This was a great book. Willett perfectly satirized a 21st century American family--complete with Blackberry addictions, luxury SUVs, and private schools. And Willett's humor was just spot on. At times, this book reminded me of the movie The Office, with the wit and irony of the main character and the characters surrounding him. I laughed out loud and cringed, but really enjoyed it all the way through.
Aug 03, 2009 Marni rated it really liked it
I read this years ago and can't remember the plot that well, but I remember that this is a nicely written and bitterly funny book about living in modermn America. Characters are addicted to their ipods and the internet, so it is totally realistic. I enjoyed this book immensely, and wonder why it never got more attention. For an up to date black comedy, this is a good book to read. Not as slick as Christofer Moore's work or with as good a premise as Boomsday, still a dark and incisive work.
Oct 16, 2011 Garrett rated it it was amazing
Your mileage will vary, but I could hardly put this one down and was impressed with the author's knowledge of law, finance, money, and human relationships. Of course, it cut close to the bone with the description of suburban Boston families and schools. 9/11 is weaved into the narrative and haunts other parts of the story like the collapse of the protagonist's company and family. The goats named after Red Sox players is a nice touch.
Sep 10, 2012 Heide added it
Absolutely this author. I will make an effort to read all his works. Sabin, I loved the characters, their imperfections and your amazing insights that make each one a valued person, regardless of how shallow they initially appear. I actually highlighted some sections as points to discuss with my love.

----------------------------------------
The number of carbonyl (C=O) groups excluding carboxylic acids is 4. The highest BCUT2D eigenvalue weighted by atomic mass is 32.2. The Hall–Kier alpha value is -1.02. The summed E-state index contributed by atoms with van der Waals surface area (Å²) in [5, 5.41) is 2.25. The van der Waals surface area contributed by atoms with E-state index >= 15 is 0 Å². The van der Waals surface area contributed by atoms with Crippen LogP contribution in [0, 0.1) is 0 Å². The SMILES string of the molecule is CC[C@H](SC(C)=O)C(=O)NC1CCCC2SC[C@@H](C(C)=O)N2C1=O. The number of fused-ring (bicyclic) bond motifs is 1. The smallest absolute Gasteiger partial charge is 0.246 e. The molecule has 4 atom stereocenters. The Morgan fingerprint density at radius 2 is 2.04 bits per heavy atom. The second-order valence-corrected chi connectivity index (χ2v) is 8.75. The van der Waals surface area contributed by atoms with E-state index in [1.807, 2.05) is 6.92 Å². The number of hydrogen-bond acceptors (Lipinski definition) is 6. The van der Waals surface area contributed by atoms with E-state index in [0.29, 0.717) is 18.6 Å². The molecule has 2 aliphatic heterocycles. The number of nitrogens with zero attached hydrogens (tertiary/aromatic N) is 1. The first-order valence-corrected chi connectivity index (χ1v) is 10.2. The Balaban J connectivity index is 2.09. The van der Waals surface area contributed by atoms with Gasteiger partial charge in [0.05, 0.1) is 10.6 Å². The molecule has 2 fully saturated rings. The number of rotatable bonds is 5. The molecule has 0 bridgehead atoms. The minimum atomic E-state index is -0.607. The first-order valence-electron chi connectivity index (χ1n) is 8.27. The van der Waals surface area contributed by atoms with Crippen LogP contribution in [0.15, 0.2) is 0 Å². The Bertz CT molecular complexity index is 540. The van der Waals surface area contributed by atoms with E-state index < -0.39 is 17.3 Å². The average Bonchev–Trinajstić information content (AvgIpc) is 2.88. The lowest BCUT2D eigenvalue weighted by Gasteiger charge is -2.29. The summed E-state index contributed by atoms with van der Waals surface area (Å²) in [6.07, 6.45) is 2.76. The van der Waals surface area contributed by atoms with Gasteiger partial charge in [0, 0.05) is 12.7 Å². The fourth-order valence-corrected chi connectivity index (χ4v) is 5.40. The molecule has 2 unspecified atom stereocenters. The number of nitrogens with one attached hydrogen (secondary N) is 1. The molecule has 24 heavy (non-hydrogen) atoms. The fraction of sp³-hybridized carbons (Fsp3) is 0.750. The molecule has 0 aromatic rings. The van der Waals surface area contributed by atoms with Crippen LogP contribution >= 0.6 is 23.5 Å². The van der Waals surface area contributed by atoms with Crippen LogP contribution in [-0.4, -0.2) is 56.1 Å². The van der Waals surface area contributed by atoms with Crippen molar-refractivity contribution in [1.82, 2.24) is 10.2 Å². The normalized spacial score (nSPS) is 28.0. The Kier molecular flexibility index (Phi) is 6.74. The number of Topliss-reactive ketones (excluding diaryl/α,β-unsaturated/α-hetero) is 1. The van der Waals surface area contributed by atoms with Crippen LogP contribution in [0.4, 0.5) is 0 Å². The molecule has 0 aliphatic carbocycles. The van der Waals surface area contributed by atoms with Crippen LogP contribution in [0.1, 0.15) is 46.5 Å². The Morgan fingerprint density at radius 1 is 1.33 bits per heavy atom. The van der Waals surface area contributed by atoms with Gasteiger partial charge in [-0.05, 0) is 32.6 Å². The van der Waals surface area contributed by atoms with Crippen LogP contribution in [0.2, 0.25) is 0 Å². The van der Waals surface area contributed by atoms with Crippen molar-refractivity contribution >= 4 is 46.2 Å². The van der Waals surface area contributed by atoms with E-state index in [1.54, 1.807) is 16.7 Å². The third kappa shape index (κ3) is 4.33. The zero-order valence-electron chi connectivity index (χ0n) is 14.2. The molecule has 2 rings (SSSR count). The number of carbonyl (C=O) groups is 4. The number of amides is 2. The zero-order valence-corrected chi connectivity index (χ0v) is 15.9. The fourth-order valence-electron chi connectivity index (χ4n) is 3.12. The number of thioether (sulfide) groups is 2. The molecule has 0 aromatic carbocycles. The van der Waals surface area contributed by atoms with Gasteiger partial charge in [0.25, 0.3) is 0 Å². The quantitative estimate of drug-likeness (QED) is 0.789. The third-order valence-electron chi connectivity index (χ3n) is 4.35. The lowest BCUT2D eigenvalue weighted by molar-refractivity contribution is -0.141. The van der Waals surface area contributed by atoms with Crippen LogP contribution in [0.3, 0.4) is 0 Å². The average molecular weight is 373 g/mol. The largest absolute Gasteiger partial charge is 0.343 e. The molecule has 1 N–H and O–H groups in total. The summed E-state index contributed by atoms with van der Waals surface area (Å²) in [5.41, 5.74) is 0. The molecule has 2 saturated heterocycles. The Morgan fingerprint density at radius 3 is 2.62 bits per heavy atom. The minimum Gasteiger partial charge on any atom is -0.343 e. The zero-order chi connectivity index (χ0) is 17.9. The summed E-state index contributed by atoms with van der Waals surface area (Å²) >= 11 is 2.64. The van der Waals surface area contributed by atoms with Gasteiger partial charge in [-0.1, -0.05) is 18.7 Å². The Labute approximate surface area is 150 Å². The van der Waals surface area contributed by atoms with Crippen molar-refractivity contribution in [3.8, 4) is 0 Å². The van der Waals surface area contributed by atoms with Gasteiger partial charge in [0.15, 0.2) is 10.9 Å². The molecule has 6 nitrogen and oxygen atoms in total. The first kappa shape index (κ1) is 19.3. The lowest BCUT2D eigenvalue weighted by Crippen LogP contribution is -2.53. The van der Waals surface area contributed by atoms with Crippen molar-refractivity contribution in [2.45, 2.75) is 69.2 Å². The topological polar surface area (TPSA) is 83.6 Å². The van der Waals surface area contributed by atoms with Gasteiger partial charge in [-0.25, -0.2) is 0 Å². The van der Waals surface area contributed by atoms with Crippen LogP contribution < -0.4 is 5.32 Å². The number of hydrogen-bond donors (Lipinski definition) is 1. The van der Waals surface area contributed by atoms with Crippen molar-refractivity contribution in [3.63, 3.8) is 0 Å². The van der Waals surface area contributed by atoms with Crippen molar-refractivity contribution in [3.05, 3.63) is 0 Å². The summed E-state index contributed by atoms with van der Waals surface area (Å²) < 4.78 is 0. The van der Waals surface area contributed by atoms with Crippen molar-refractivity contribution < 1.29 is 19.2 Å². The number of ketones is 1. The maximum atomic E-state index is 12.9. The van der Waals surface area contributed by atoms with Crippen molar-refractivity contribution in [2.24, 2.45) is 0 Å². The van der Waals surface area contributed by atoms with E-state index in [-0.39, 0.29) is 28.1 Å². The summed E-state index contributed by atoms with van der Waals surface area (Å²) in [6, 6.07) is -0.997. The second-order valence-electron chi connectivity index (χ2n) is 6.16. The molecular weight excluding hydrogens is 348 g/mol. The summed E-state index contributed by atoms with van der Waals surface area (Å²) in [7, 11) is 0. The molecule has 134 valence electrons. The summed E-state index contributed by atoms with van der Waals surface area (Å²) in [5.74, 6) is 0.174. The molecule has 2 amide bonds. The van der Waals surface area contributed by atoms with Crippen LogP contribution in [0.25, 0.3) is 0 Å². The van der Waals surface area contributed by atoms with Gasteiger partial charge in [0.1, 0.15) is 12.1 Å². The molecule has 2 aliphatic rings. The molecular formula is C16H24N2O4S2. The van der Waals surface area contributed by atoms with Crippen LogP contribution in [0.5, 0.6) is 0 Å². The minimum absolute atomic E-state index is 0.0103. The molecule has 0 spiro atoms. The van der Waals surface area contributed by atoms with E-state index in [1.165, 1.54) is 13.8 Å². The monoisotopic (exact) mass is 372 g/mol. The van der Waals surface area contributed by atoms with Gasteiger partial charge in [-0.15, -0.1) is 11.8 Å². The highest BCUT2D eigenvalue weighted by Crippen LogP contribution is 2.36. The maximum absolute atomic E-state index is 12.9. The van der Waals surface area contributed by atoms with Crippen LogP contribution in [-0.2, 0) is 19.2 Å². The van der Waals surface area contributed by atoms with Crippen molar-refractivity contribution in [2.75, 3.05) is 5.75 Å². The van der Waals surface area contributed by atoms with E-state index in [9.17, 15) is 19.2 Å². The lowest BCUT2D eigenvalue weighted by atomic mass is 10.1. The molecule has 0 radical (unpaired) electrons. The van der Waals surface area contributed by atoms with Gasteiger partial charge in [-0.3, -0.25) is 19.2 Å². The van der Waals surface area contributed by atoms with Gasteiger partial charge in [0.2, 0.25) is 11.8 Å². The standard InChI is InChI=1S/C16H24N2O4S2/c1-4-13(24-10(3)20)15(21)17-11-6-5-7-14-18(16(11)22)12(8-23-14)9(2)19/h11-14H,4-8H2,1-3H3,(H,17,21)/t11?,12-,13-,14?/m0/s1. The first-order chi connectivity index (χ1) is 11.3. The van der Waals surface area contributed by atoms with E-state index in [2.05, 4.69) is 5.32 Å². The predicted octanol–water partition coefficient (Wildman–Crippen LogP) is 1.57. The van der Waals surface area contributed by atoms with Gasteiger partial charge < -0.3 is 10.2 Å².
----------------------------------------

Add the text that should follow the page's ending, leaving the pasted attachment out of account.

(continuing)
Highly recommend.
Mar 22, 2010 Denise rated it liked it
this book is unlike most that I read. It is definitely written from a man's point of view but I enjoyed it quite a bit. It is full of satire and great commentary on values within privledged families.
Lori Anaple
Nov 13, 2011 Lori Anaple rated it liked it
Shelves: contemp-lit
I liked the satire about the "modern family" and the addictions to technology. It dragged on but the main characters seem to triumph over the cancer of greed. The only character that I really liked was Fritz and I found his observations quirky and funny.
Veronique Davidson
Starts like a fairy tale and doesn't go the way you expect.
Better than it looks
Lindsay Goldstein
Apr 11, 2013 Lindsay Goldstein rated it really liked it
This was an excellent read, and well constructed story. I appreciate the Boston and MA references!
Max Stone
Jun 16, 2010 Max Stone rated it liked it
Moderately funny.

Takes place around Dover, MA, which is near and dear to me, so there is the fun local element.

But not more than that.
Aug 03, 2009 Liz rated it it was amazing  ·  review of another edition
Read this a few years ago and just LOVED it!
Lisa Jason
Jan 09, 2015 Lisa Jason rated it really liked it  ·  review of another edition
This is a satire on a community in which I used to live. I waited until I moved away to read it and it provided me with much laughter.
Feb 25, 2013 Marni rated it liked it
Shelves: beach-books
Fun for people interested in accounting or the practice of law.
Mar 12, 2016 Ellen added it
Rebecca rated it liked it
May 06, 2016
Sara Hendrix
Sara Hendrix rated it it was amazing
Jul 14, 2011
Sabrina rated it liked it
Jan 15, 2013
Robert Dunne
Robert Dunne rated it it was ok
May 26, 2016
Kaleena rated it liked it
Jul 06, 2010
Carole rated it did not like it
Mar 30, 2009
Brendan and Tracy Gallehr
Brendan and Tracy Gallehr rated it really liked it
Oct 03, 2014
Courtney rated it did not like it
Mar 15, 2014
Chris Goldberg
Chris Goldberg rated it liked it
Oct 09, 2007
Wendi Dusseault
Wendi Dusseault rated it liked it
Jan 18, 2016
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Peter Sabin Willett, known as Sabin Willett, (born March 6, 1957) is an American lawyer and novelist, a partner with the Boston law firm Bingham McCutchen, previously called Bingham Dana. He lives near Boston, Massachusetts. His is perhaps best known as a defense lawyer for U.S. prisoners at the Guantanamo Bay detainment camp, including Adil Abdulhakim.